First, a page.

Anthony Siracusa came to First Congregational UCC in Memphis in 2002. A legally emancipated 17-year-old and a high-school dropout, he came with sadness and anger but also with ideas and hope. He was living in an anarchist commune and working as an apprentice at a local bike shop. He had heard that First Congregational had space to share.
In January, almost a year after its heated debate over the science curriculum, the Texas State Board of Education started meeting to revise the state’s social studies program. The board’s once-a-decade decisions on curriculum are nationally significant. As the nation’s second-largest textbook market, Texas shapes the content of textbooks sold throughout the country.
Even after a century of Christian expansion worldwide, Europe still matters immensely in the map of the faith. According to the World Christian Database, Europe—including Russia—has 580 million Christian believers, which is more than a quarter of the global total.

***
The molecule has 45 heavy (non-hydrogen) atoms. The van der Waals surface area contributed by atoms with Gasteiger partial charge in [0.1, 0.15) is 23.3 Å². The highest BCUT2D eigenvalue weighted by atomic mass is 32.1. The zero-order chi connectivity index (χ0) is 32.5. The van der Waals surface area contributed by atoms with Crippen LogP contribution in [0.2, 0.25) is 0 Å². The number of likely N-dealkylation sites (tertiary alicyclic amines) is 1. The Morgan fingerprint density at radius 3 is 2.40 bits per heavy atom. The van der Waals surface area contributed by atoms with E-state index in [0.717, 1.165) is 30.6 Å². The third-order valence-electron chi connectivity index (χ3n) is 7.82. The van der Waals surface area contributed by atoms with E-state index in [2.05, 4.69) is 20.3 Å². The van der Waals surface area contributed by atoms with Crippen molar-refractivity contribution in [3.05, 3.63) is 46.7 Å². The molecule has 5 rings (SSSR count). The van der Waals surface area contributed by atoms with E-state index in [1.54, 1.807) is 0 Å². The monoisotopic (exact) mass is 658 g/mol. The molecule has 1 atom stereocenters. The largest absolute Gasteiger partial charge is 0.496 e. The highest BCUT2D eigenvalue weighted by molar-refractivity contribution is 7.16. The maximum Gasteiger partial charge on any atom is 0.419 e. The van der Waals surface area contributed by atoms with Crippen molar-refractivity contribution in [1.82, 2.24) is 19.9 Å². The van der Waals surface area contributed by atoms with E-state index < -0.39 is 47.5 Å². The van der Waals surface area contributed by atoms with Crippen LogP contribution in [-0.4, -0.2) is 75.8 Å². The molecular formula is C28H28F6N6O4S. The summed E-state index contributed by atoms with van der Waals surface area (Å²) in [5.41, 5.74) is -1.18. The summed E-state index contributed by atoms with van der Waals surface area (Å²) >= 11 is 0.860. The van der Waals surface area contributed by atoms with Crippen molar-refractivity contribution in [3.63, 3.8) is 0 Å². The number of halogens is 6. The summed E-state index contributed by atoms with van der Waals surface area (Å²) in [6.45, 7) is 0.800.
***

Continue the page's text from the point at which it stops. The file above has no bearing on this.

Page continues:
If church leaders had the chance to fashion a seminary from scratch, what would it look like? Would it have its own campus? Would it be tied to a denomination or be fully ecumenical? Would the classical academic subjects be taught and, if so, how would that learning be correlated with the work of forming spiritual leaders and training them in the practice of ministry?
Calling for a new kind of politics, the Church of England has issued a 52-page letter in anticipation of the May general election in the United Kingdom. Exhorting Christians to engage in politics, it says the chief motivation should be to address the question, “Who is my neighbor?” Calling for an end to “retail politics” and a renewed focus on the common good, the letter suggests that voters should challenge political candidates on such issues as the accumulation of wealth by the few, the need for the participation of diverse communities, and the value of the weak, dependent, sick, and aging (Guardian, February 17).